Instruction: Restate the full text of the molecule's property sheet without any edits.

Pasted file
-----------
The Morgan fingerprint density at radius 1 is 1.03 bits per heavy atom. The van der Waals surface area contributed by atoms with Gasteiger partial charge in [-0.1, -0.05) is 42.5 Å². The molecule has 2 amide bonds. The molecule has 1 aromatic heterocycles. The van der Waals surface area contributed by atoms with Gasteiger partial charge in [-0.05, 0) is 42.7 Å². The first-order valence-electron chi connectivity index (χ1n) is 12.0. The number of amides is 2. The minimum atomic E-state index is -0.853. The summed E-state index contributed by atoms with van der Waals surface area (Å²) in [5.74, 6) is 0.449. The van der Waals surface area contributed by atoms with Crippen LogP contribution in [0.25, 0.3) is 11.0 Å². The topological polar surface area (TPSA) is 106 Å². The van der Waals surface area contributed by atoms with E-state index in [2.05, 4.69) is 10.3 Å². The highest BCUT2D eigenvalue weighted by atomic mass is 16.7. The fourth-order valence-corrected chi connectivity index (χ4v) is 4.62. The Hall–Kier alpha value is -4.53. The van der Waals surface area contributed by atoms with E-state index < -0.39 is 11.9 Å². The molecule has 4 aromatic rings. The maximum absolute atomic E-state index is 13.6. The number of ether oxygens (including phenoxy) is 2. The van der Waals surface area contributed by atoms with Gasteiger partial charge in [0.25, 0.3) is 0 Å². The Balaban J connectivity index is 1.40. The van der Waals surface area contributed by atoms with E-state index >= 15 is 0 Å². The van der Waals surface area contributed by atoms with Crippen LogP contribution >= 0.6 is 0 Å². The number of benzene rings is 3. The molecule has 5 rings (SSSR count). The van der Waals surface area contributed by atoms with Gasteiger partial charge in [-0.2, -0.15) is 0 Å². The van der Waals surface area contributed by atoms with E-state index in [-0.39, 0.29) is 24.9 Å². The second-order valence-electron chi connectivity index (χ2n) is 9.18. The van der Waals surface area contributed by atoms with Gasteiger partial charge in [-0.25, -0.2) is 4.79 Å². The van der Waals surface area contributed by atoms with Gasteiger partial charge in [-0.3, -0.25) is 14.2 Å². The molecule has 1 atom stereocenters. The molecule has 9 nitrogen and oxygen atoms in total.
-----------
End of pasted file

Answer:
The Morgan fingerprint density at radius 1 is 1.03 bits per heavy atom. The van der Waals surface area contributed by atoms with Gasteiger partial charge in [-0.1, -0.05) is 42.5 Å². The molecule has 2 amide bonds. The molecule has 1 aromatic heterocycles. The van der Waals surface area contributed by atoms with Gasteiger partial charge in [-0.05, 0) is 42.7 Å². The first-order valence-electron chi connectivity index (χ1n) is 12.0. The number of amides is 2. The minimum atomic E-state index is -0.853. The summed E-state index contributed by atoms with van der Waals surface area (Å²) in [5.74, 6) is 0.449. The van der Waals surface area contributed by atoms with Crippen LogP contribution in [0.25, 0.3) is 11.0 Å². The topological polar surface area (TPSA) is 106 Å². The van der Waals surface area contributed by atoms with E-state index in [2.05, 4.69) is 10.3 Å². The highest BCUT2D eigenvalue weighted by atomic mass is 16.7. The fourth-order valence-corrected chi connectivity index (χ4v) is 4.62. The Hall–Kier alpha value is -4.53. The van der Waals surface area contributed by atoms with E-state index < -0.39 is 11.9 Å². The molecule has 4 aromatic rings. The maximum absolute atomic E-state index is 13.6. The number of ether oxygens (including phenoxy) is 2. The van der Waals surface area contributed by atoms with Gasteiger partial charge in [0.25, 0.3) is 0 Å². The Balaban J connectivity index is 1.40. The van der Waals surface area contributed by atoms with E-state index >= 15 is 0 Å². The van der Waals surface area contributed by atoms with Crippen LogP contribution >= 0.6 is 0 Å². The number of benzene rings is 3. The molecule has 5 rings (SSSR count). The van der Waals surface area contributed by atoms with Gasteiger partial charge in [-0.2, -0.15) is 0 Å². The van der Waals surface area contributed by atoms with E-state index in [-0.39, 0.29) is 24.9 Å². The second-order valence-electron chi connectivity index (χ2n) is 9.18. The van der Waals surface area contributed by atoms with Gasteiger partial charge in [-0.25, -0.2) is 4.79 Å². The van der Waals surface area contributed by atoms with Gasteiger partial charge in [-0.3, -0.25) is 14.2 Å². The molecule has 1 atom stereocenters. The molecule has 9 nitrogen and oxygen atoms in total.